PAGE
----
Two of the Department of Homeland Security's immigration enforcement agencies are preparing for the possibility of more civil unrest amid a contentious election, according to officials, part of a concerted effort by federal and local authorities to prepare for large-scale protests.
The Trump administration's deployment of federal officers to US cities came under scrutiny this summer and drew accusations of DHS becoming politicized as Trump administration officials claimed local politicians of not doing enough to control protests.
Officials in cities such as Portland, Oregon, and Washington, DC, meanwhile, argued the increased federal presence was fueling protests, rather than de-escalating the situation. They, and protestors also criticized federal officers for not having clearly distinct badges, leading the US Attorney for the Oregon District to request an investigation.
Immigration and Customs Enforcement is putting personnel on standby in the run up to next week's election, according to a senior ICE official, while Customs and Border Protection has been regularly training personnel -- an extension of the deployments this summer, an agency official said.
"We have teams ready to go as needed," said Ken Cuccinelli, the senior official performing the duties of the Homeland Security deputy secretary, but pointed out that "we don't have any specific intelligence that suggests any particular threat of violence."
CNN previously reported that since January, more than five dozen meetings have taken place in an effort to prepare various agencies for all likely scenarios, according to a senior administration official, and nearly 100 meetings in the past year, two other law enforcement officials said.
Those meetings have included the White House National Security Council, the Office of Personnel Management, the Federal Emergency Management Agency, the various intelligence agencies and the military, the official said. This level of contingency planning is standard practice ahead of a national election, the official said.
ICE and CBP have tactical law enforcement teams that can be deployed to augment other law enforcement if needed.
In a "volatile time it is standard practice" to say, "let's run the hoops -- what it would take, name 'this location' and what kind of force, how many people, what would it cost and how long would it take to get there," a CBP official told CNN.
According to the senior ICE official, personnel will be deployed if needed to help protect federal buildings, which would free up state and local officials if there are riots or crowd control issues.
Preparations are similar to the Portland deployments when officers assisted Federal Protective Service -- an agency that also falls under DHS and is charged in part with protecting federal facilities.
While CBP is charged with enforcing the nation's borders, the agency regularly assists law enforcement, like after Hurricane Katrina and Hurricane Laura. CBP's legacy agencies also assisted local partners during the 1992 Rodney King protests.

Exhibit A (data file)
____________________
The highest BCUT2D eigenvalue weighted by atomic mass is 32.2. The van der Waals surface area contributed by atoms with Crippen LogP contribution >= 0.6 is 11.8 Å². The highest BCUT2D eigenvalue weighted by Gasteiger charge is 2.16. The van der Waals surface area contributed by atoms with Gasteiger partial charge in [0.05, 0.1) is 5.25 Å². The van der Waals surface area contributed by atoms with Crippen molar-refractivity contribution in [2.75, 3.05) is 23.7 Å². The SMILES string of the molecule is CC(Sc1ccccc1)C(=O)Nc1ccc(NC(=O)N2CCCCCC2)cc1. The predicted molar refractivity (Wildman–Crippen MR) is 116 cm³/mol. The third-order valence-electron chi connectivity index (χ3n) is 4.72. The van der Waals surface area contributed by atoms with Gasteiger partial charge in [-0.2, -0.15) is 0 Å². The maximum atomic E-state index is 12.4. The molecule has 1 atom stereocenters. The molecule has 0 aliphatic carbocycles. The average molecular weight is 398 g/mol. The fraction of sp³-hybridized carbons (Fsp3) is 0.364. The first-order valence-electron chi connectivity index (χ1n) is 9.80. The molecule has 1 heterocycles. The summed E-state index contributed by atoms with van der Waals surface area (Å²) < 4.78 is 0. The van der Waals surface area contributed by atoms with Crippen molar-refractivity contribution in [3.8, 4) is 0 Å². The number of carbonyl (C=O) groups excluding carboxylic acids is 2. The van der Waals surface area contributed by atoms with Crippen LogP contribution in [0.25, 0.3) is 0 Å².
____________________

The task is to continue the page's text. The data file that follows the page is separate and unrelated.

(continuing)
The agency also recently prepared for the possibility that it would be called to provide personnel when the charges in the Breonna Taylor case were announced, an official said, but CBP personnel weren't needed in the end.
The agency is "on standby all the time," said another CBP official, citing "the size and frequency of what we are seeing." "Training has been focused on de-escalation tactics, constitutional rights and crowd control," the official added.
In the event that Trump secures reelection outright, federal and city officials told CNN that large-scale demonstrations are expected in major Democratic-majority cities across the country, especially in New York City and Washington, DC. Should Biden win outright, those same officials do not expect the same large-scale protests but are preparing for them nonetheless. Agencies are also preparing for the possibility that there is no clear winner come November 4.
This summer, after consecutive protests in Portland, federal officials, including CBP and ICE officers, were deployed to the city to help protect federal property and personnel. Acting Homeland Security Secretary Chad Wolf attributed the move to violence directed at federal property and personnel.
Ahead of the July 4th weekend, Homeland Security officials also deployed across the country to protect federal monuments. "Rapid deployment teams" were sent to cities, including Seattle and Portland, while regional teams were pre-positioned with the intent to be available anywhere in the US within hours.
As of now, though, Cuccinelli told CNN that there isn't intelligence "of anything brewing that appears to be violent" related to the upcoming election, but cautioned that it can change quickly.